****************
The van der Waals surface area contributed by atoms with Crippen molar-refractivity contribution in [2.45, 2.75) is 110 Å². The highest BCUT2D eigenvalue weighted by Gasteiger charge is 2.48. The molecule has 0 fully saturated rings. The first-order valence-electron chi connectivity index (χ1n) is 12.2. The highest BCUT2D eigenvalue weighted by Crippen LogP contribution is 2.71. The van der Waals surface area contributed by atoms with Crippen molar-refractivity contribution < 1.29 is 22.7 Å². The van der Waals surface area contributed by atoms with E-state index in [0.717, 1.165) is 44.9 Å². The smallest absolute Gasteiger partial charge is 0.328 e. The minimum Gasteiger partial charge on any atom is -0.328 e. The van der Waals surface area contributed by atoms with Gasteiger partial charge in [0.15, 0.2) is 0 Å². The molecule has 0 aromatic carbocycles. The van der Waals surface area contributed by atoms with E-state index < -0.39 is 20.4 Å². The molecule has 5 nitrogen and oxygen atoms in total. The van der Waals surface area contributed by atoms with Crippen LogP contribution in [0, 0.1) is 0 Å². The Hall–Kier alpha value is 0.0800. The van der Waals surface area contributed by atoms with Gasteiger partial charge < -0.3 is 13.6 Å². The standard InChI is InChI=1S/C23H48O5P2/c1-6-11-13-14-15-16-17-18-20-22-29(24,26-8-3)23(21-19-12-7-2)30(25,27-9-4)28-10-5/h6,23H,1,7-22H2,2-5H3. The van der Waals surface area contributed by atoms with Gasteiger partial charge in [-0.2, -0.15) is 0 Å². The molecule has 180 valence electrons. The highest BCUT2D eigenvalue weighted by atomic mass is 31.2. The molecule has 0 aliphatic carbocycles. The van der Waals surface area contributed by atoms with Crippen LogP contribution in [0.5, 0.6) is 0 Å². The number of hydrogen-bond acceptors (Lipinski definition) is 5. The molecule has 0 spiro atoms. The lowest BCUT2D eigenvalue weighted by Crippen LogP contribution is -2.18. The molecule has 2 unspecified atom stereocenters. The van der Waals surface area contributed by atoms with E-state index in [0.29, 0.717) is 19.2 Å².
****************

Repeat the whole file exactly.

The van der Waals surface area contributed by atoms with Crippen molar-refractivity contribution in [2.45, 2.75) is 110 Å². The highest BCUT2D eigenvalue weighted by Gasteiger charge is 2.48. The molecule has 0 fully saturated rings. The first-order valence-electron chi connectivity index (χ1n) is 12.2. The highest BCUT2D eigenvalue weighted by Crippen LogP contribution is 2.71. The van der Waals surface area contributed by atoms with Crippen molar-refractivity contribution < 1.29 is 22.7 Å². The van der Waals surface area contributed by atoms with E-state index in [0.717, 1.165) is 44.9 Å². The smallest absolute Gasteiger partial charge is 0.328 e. The minimum Gasteiger partial charge on any atom is -0.328 e. The van der Waals surface area contributed by atoms with Gasteiger partial charge in [0.15, 0.2) is 0 Å². The molecule has 0 aromatic carbocycles. The van der Waals surface area contributed by atoms with E-state index < -0.39 is 20.4 Å². The molecule has 5 nitrogen and oxygen atoms in total. The van der Waals surface area contributed by atoms with Crippen LogP contribution in [0, 0.1) is 0 Å². The Hall–Kier alpha value is 0.0800. The van der Waals surface area contributed by atoms with Gasteiger partial charge < -0.3 is 13.6 Å². The standard InChI is InChI=1S/C23H48O5P2/c1-6-11-13-14-15-16-17-18-20-22-29(24,26-8-3)23(21-19-12-7-2)30(25,27-9-4)28-10-5/h6,23H,1,7-22H2,2-5H3. The van der Waals surface area contributed by atoms with Gasteiger partial charge in [-0.2, -0.15) is 0 Å². The molecule has 180 valence electrons. The highest BCUT2D eigenvalue weighted by atomic mass is 31.2. The molecule has 0 aliphatic carbocycles. The van der Waals surface area contributed by atoms with Crippen LogP contribution in [0.5, 0.6) is 0 Å². The number of hydrogen-bond acceptors (Lipinski definition) is 5. The molecule has 0 spiro atoms. The lowest BCUT2D eigenvalue weighted by Crippen LogP contribution is -2.18. The molecule has 2 unspecified atom stereocenters. The van der Waals surface area contributed by atoms with E-state index in [0.29, 0.717) is 19.2 Å².